Coordinates: 1°53′41″S 130°5′1″E / 1.89472°S 130.08361°E / -1.89472; 130.08361
From Wikipedia, the free encyclopedia
Misool is located in Raja Ampat Islands
Location in Raja Ampat Islands
Misool is located in Maluku
Location in Papua
Coordinates1°53′41″S 130°5′1″E / 1.89472°S 130.08361°E / -1.89472; 130.08361
ArchipelagoRaja Ampat Islands
Area2,034 km2 (785 sq mi)
Area rank205
Highest elevation561 m (1841 ft)
ProvinceSouthwest Papua
Location of Misool

Misool, formerly spelled Mysol (Dutch: Misoöl) or Misol,[1] is one of the four major islands in the Raja Ampat Islands in Southwest Papua, Indonesia. Its area is 2,034 km2. The highest point is 561 m[2] and the main towns are Waigama, located on the island's northwest coast, and Lilinta on the island's southeast coast.

The inhabitants speak the Ma'ya language, Biga language[3] and Matbat language,[4] as well as Indonesian and its dialect, Papuan Malay.

Other main islands of this group off the western end of Southwest Papua are Salawati, Batanta and Waigeo, and there are numerous smaller islands such as Kofiau.[5]


The name Misool is from Ma'ya language which meant port or harbour relating to when the first king from Waigeo arrived on the island. Original inhabitants (Matbat) called the island with the name Batan Me.[6]



Misool is part of the Vogelkop–Aru lowland rain forests ecoregion, which includes the other Raja Ampat Islands and the Bird's Head Peninsula on mainland New Guinea. Plant communities include alluvial, or lowland alluvial rain forest and lowland hill rain forest. Native animals include marsupials, murid rodents, bats, and many birds, including several endemic species.[7] Some native animals include:


Misool and the Raja Ampat Islands are part of the Coral Triangle, and islands' coral reefs and coastal waters are some of the most biodiverse on Earth. Native fish include the Misool rainbowfish (Melanotaenia misoolensis) and Misool yellowfin rainbowfish (Melanotaenia flavipinnis).[8][9] A section of Raja Ampat Marine Recreation Park covers the coastal waters southeast of the island. The park was designated in 2009.[10]


Islam first arrived in the Raja Ampat archipelago in the 15th century due to political and economic contacts with the Bacan Sultanate.[11] During the 16th and 17th centuries, the Sultanate of Tidore had close economic ties with the island, which was ruled by king in Lilinta descended from Gurabesi of Waigeo, while Tidore appointed another king in Waigama.[11][12][6] During this period, Islam became firmly established and local chiefs had begun adopting Islam.[12]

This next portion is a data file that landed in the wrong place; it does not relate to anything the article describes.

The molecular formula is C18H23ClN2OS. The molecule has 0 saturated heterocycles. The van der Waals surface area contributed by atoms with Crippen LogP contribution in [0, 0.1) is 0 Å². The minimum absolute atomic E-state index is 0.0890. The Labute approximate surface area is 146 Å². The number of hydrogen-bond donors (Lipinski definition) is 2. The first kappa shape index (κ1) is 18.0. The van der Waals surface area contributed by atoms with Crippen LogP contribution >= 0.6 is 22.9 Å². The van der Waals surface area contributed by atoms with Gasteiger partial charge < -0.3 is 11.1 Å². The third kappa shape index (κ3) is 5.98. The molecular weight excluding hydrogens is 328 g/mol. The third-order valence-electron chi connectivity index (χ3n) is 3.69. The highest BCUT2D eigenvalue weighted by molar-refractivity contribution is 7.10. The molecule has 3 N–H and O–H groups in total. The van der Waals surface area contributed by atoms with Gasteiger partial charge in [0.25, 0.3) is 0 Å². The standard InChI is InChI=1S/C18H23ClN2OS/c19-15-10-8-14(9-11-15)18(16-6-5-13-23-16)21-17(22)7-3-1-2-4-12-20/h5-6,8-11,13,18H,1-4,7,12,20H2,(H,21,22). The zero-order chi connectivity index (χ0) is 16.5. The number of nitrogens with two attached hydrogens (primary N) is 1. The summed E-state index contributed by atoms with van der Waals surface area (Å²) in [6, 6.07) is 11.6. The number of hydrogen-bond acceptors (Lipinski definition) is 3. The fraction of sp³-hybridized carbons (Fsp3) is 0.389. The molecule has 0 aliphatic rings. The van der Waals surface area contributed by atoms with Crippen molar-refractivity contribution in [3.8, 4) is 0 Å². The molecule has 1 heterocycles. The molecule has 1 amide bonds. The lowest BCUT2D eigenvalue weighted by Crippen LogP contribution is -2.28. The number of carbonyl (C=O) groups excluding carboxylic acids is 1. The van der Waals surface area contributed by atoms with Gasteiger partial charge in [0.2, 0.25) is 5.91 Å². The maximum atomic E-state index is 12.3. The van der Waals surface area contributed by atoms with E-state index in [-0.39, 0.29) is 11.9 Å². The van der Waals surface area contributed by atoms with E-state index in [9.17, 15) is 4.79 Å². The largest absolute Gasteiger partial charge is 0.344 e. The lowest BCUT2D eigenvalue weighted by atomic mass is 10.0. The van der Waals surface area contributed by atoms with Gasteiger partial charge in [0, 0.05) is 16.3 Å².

Misool was a part of the Dutch colonial empire under the Netherlands East Indies administration. The Japanese occupied the island in 1942, became the base of Imperial Japanese Navy until 1945.[13]

Pulau Misool Nature Reserve[edit]

Pulau Misool Nature Reserve
Cagar Alam Pulau Misool
Area84,000 ha (320 sq mi)
OperatorBalai KSDA Maluku

Pulau Misool Nature Reserve was established in 1982. It covers the southern portion of the island, with an area of 840 km2.[14]


  1. ^ Google Books search for Misol Indonesia
  3. ^ Ethnologue - Biga
  4. ^ Ethnologue - Matbat
  5. ^ "Traditional kingdoms of Maluku, early 15th century, and the spheres of influence of Ternate and Tidore, early 16th century". Archived from the original on 2011-07-21. Retrieved 2011-02-10.
  6. ^ a b Mansoben, Johszua Robert (1995). Sistem Politik Tradisional Di Irian Jaya. Jakarta: LIPI - RUL 1995. pp. 232–246. ISBN 979-8258-06-1.
  7. ^ "Vogelkop-Aru lowland rain forests". Terrestrial Ecoregions. World Wildlife Fund.
  8. ^ Allen, G.R., Hadiaty, R.K. & Unmack, P.J. (2014): Melanotaenia flavipinnis, a new species of Rainbowfish (Melanotaeniidae) from Misool Island, West Papua Province, Indonesia, aqua, International Journal of Ichthyology, 20 (1): 35-52.
  9. ^ Allen, G. 1996. Melanotaenia misoolensis. 2006 IUCN Red List of Threatened Species. Downloaded on 4 August 2007.
  10. ^ = "KKPD KABUPATEN KEPULAUAN RAJA AMPAT". Protected Planet. Accessed 8 August 2021. [1]
  11. ^ a b Wanggai, Toni V. M. (2008). Rekonstruki sejarah umat Islam di tanna Papua [Reconstruction of the History of lslam in Papua]. Syariff Hidayatullah State Islamic University Jakarta (in Indonesian). Retrieved 2022-03-13.
  12. ^ a b Slama, Martin (2015), "Papua as an Islamic Frontier: Preaching in 'the Jungle' and the Multiplicity of Spatio-Temporal Hierarchisations", From 'Stone-Age' to 'Real-Time': Exploring Papuan Temporalities, Mobilities and Religiosities, ANU Press, pp. 243–270, ISBN 978-1-925022-43-8
  13. ^ No. 92 of the Japanese Monographs — "Southwest Area Naval Operations, Apr. 1942 – Apr. 1944", 10 September 1947.
  14. ^ a b "Pulau Misool". Protected Planet. Accessed 8 August 2021. [2]

External links[edit]